Chris Jones wants to create legacy like Buono & Hufnagel, remain in Edmonton for long time

Photo courtesy: Edmonton Elks

The Edmonton Elks hired Chris Jones as the team’s new head coach and general manager on Tuesday, giving him a four-year contract. The veteran coach also plans to run the team’s defence, as he did in his first stint as Edmonton’s head coach.

“This is one of the flagship organizations in the league. We had so much fun when we were here prior with our staff that was here all together. It’s an opportunity for us to come back and kind of cement our legacy as a group and cement the legacy of this organization, get it where it should be, and that’s winning football games,” Jones said at a press conference.

The 54-year-old served as the head coach and defensive coordinator in Edmonton for two seasons during which he was named the CFL’s Coach of the Year (2014) and won a Grey Cup (2015). The club went 26-10 in the regular season and 3-1 in the postseason under Jones, hosting a playoff game in both years.

The Tennessee native has since had four jobs over a six-year span, beginning with the role of vice-president of football operations, general manager, and head coach of the Saskatchewan Roughriders (2016-18).

He resigned in Regina to become a senior defensive specialist with the Cleveland Browns (2019-20) before stints as the head coach at South Pittsburg High School (2021) and defensive consultant with the Toronto Argonauts (2021).

Jones faced questions from the media regarding his transience, which has been a source of criticism from fans. He originally departed Edmonton just one week after capturing the Grey Cup in 2015, which left a number of Green and Gold supporters feeling jilted.

“I can’t do more than just tell you what I’m going to do and I think my coaches can tell you that if I say I’m going to do something, that’s what I’m going to do,” said Jones. “All I can do is tell them what I mean and mean what I say. I signed a four-year deal in order to try to show the fact that this is where I want to try to build a legacy.”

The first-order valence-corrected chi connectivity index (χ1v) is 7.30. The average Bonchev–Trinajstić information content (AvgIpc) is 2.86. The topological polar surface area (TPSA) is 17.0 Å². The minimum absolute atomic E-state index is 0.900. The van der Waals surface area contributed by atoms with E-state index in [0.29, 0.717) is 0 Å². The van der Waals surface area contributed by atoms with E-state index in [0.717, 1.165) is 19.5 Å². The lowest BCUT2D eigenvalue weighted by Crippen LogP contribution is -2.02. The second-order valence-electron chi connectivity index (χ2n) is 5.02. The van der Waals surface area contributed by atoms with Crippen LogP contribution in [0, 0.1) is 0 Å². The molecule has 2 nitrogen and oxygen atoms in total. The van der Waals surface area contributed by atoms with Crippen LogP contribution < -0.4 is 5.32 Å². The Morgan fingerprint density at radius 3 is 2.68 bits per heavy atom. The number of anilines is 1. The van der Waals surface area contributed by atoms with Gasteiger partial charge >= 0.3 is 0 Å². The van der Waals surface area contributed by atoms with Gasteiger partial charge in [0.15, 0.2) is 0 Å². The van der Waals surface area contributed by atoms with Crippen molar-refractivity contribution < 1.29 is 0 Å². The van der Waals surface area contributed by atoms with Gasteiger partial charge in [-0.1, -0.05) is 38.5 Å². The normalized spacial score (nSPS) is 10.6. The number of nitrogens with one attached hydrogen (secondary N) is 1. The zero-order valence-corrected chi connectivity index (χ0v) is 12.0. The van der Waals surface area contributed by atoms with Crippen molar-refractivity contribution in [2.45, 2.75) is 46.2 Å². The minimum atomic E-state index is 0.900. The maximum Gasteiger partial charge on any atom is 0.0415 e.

“He’s staying put for the full four years and he’ll be very involved in the community all year round,” said board chair Ian Murray. “I’m very confident that things will go well from an operational perspective and we’re going to start winning football games.”

Jones has previously had long stints with the same organization. He worked under Don Matthews with the Montreal Alouettes for six seasons (2002-07) before a four-year stint with the Calgary Stampeders (2008-11). If he matches the length of either of those stints in Edmonton, he will have fulfilled the length of his contract with the Elks.

“I’m 54,” said Jones. “It’s time for me to do more in line with what [John Hufnagel] and [Wally Buono] did and that’s go somewhere and stay for a long time.”

Jones has his work cut out for him as the Elks are coming off an abysmal 3-11 season during which crowd sizes dwindled late in the year. The board cleaned house three days after Edmonton’s final game of the 2021 season — a 43-10 loss to the B.C. Lions — firing president Chris Presson, general manager Brock Sunderland, and head coach Jaime Elizondo.

Jones faced challenges during the first year of his tenure in Saskatchewan, finishing at the bottom of the West Division standings with a 5-13 record. He believes his experience with the Riders will help him hit the ground running with a greater understanding of how to perform so many roles.

“When you’re a first-time head football coach you’re full of yourself a little bit. You figure out some mistakes that you’ve made and I’ve made plenty of them. I’m human and have made a lot of mistakes over the course of my career and you learn from them and decide what’s good for your team and what ain’t,” said Jones.

“It was a learning curve, there’s no doubt. You gotta surround yourself with good people. That’s the first thing, the first agenda. We’ve gotta surround ourselves with good folks that know their role and with the way things are run in the league, guys have to have more than one thing they can do.”